Brandeis program reaches Africa

On June 9, 2005, Jane Hale, Brandeis professor and long-time facilitator in the Brandeis Seminars in the Humanities and the Professions (H&P) program, led an all-day seminar at the Lesotho College of Education. Thirteen professors of Sesotho, French and English from LCE participated in the H&P seminar, entitled "Student-Centred Teaching of Language and Literature." Read on for a short description of the H&P program, Hale's personal account of the seminar in Lesotho and photos documenting the day's success.

Program Description

The Brandeis Seminars in Humanities and the Professsions is a long-standing program at Brandeis University that uses literature as a lens through which seminar participants may view their work in new and constructive ways. Since the H&P program was founded in 1981, more than 350 seminars have been held, serving thousands of professionals in 35 states and several foreign countries. Because of the success of the program, the Center has used its literature-based discussion model to start major Center initiatives such as the Brandeis Institute for International Judges (BIIJ) and the Newcomers Among Us Seminar Series. Visit the Brandeis Seminars homepage to learn more.

Seminar Report - Jane Hale

We gathered at Mmelisi Lodge promptly at 9:00 a.m. and reviewed the day's goals:

  • To provide a model of student-centred discussions;
  • To explore possibilities for integrating teaching of language and literature;
  • To provide a forum for faculty to exchange ideas about teaching;
  • To build team spirit among the faculty;
  • To begin discussions that may be carried on throughout the coming school year;
  • To identify topics teachers might wish to see treated in a future seminar.

At 9:30 we began a discussion of poetry. I gave the participants a copy of seven poems to look over, and asked them to choose which ones we would discuss. The first choice was "The Detribalised," by South African poet Mbuyiseni Oswald Mtshali. I told the group I was happy they chose that one; I found it in the library at LCE and had never taught it before. I asked them to help me with the references to the cultures and languages of Southern Africa. After reading the poem aloud, we spent almost 1 hour and 15 minutes discussing it. As we tried to understand the implications of the title, we determined that clearly separating traditional and modern values, old and new knowledge, village and city life, and African and Western lifestyles is impossible. We touched on questions of cultural and racial identity, country bumpkins turning into street-smart kids when they go to the city, norms of dress and behaviour in different groups, premarital pregnancy, wife abuse, alcohol abuse, traditional healers or "nyanga," Apartheid and revolution, progress and violence. We discussed the way the poem is constructed as well as the various connotations of certain words and images. During this first session we talked briefly about one other poem, "The Maid," by Israeli author Bracha Serri. It tells the story of a woman who is constantly mistaken for someone of a lower station in life. The fascinating part of the discussion for me was the absence of any racialized interpretations of the woman's situation. I told the group I have taught this poem a number of times in various venues in the United States, and it is always interpreted along racial lines. Reading literature with people from different cultures is one of the most effective routes of cross-cultural education.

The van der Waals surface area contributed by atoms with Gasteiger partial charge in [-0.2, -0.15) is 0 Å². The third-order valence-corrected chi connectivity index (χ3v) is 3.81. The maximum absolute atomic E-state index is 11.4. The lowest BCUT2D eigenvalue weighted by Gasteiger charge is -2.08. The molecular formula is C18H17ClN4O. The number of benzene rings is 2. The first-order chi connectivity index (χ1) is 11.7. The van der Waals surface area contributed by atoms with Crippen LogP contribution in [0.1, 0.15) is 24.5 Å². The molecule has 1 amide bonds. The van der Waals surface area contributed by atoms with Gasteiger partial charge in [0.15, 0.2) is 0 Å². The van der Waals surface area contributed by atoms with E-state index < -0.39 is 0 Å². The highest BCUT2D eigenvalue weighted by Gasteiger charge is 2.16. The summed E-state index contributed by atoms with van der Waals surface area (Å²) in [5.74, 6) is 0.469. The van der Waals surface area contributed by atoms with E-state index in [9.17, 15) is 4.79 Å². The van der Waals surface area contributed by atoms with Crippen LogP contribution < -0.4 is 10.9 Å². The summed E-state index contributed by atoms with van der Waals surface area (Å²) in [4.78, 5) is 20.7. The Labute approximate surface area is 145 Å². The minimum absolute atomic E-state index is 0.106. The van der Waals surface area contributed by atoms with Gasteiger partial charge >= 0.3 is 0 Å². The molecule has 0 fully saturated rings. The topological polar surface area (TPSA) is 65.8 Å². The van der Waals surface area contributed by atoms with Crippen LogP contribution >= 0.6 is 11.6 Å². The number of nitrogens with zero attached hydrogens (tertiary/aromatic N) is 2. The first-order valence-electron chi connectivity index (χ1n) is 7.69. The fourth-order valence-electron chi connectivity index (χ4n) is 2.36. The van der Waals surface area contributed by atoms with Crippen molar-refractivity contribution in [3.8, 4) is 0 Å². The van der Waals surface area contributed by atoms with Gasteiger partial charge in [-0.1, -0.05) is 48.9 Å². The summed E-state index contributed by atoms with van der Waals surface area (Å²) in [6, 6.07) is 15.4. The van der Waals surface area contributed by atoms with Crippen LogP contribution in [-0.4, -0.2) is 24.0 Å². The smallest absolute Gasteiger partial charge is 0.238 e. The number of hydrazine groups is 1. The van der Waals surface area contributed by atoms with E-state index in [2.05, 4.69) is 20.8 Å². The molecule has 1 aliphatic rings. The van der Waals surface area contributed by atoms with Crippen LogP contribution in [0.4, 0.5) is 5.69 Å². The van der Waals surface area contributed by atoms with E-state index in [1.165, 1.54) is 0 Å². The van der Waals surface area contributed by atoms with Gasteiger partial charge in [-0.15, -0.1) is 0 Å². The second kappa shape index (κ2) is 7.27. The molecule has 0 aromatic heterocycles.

After tea at 11:00, we began a discussion of Botswanan author Bessie Head's short story, "Snapshots of a Wedding," which lasted until 12:30. Participants made many comparisons to the cultural content of "The Detribalised" as they discussed the two types of women presented in the story: one who had finished her O-levels and another who had never gone to school. We had a lively debate about African gender roles, marriage, women's education at school and at home and the values children learn at home and at school. We all agreed that education occurs in other places than school, and we contrasted the education typically provided by the family in Lesotho's villages with the formal instruction delivered in schools that have their roots in colonial times. We concluded that these two types of education do not necessarily have to conflict, but care must be taken to see that they mutually reinforce each other, instilling traditional values of respect, humility, honesty, responsibility, faith and sociability in children while they attend school to better their chances of succeeding in the world of the future. We analyzed the way the author introduced the story as if she were filming a scene, beginning with a vast, misty landscape and zooming in to the particular story of the wedding and the family in question. We talked about character, plot, setting, point of view, irony, and possible writing assignments this story might generate for our students.